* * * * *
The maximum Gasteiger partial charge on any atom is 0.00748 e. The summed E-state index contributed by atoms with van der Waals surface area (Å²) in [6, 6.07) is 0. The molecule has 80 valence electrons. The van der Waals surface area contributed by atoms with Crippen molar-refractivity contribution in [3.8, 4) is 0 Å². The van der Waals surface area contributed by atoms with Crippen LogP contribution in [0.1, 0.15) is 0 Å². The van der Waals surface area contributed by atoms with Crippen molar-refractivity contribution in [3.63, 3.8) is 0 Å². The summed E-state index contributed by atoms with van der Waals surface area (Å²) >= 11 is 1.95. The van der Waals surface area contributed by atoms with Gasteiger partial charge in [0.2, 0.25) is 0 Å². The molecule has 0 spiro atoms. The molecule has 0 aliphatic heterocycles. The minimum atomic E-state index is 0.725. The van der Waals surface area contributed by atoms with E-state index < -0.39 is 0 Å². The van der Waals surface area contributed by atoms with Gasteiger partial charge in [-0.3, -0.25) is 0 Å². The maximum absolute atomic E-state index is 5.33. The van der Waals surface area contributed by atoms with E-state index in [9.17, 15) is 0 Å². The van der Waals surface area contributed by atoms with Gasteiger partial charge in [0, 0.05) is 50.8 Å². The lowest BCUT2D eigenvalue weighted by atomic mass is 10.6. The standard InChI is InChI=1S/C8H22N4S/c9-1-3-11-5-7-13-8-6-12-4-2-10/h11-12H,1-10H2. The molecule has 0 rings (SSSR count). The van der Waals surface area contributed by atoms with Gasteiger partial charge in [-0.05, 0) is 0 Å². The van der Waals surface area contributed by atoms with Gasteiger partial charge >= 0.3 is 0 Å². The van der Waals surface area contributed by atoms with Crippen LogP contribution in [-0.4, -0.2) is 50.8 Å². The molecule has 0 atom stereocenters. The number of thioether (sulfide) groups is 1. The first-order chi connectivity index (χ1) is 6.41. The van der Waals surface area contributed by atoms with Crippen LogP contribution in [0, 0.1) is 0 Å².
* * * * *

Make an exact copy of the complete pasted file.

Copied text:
The maximum Gasteiger partial charge on any atom is 0.00748 e. The summed E-state index contributed by atoms with van der Waals surface area (Å²) in [6, 6.07) is 0. The molecule has 80 valence electrons. The van der Waals surface area contributed by atoms with Crippen molar-refractivity contribution in [3.8, 4) is 0 Å². The van der Waals surface area contributed by atoms with Crippen LogP contribution in [0.1, 0.15) is 0 Å². The van der Waals surface area contributed by atoms with Crippen molar-refractivity contribution in [3.63, 3.8) is 0 Å². The summed E-state index contributed by atoms with van der Waals surface area (Å²) >= 11 is 1.95. The van der Waals surface area contributed by atoms with Gasteiger partial charge in [0.2, 0.25) is 0 Å². The molecule has 0 spiro atoms. The molecule has 0 aliphatic heterocycles. The minimum atomic E-state index is 0.725. The van der Waals surface area contributed by atoms with E-state index < -0.39 is 0 Å². The van der Waals surface area contributed by atoms with Gasteiger partial charge in [-0.3, -0.25) is 0 Å². The maximum absolute atomic E-state index is 5.33. The van der Waals surface area contributed by atoms with E-state index in [9.17, 15) is 0 Å². The van der Waals surface area contributed by atoms with Gasteiger partial charge in [0, 0.05) is 50.8 Å². The lowest BCUT2D eigenvalue weighted by atomic mass is 10.6. The standard InChI is InChI=1S/C8H22N4S/c9-1-3-11-5-7-13-8-6-12-4-2-10/h11-12H,1-10H2. The molecule has 0 rings (SSSR count). The van der Waals surface area contributed by atoms with Gasteiger partial charge in [-0.05, 0) is 0 Å². The van der Waals surface area contributed by atoms with Gasteiger partial charge >= 0.3 is 0 Å². The van der Waals surface area contributed by atoms with Crippen LogP contribution in [-0.4, -0.2) is 50.8 Å². The molecule has 0 atom stereocenters. The number of thioether (sulfide) groups is 1. The first-order chi connectivity index (χ1) is 6.41. The van der Waals surface area contributed by atoms with Crippen LogP contribution in [0, 0.1) is 0 Å².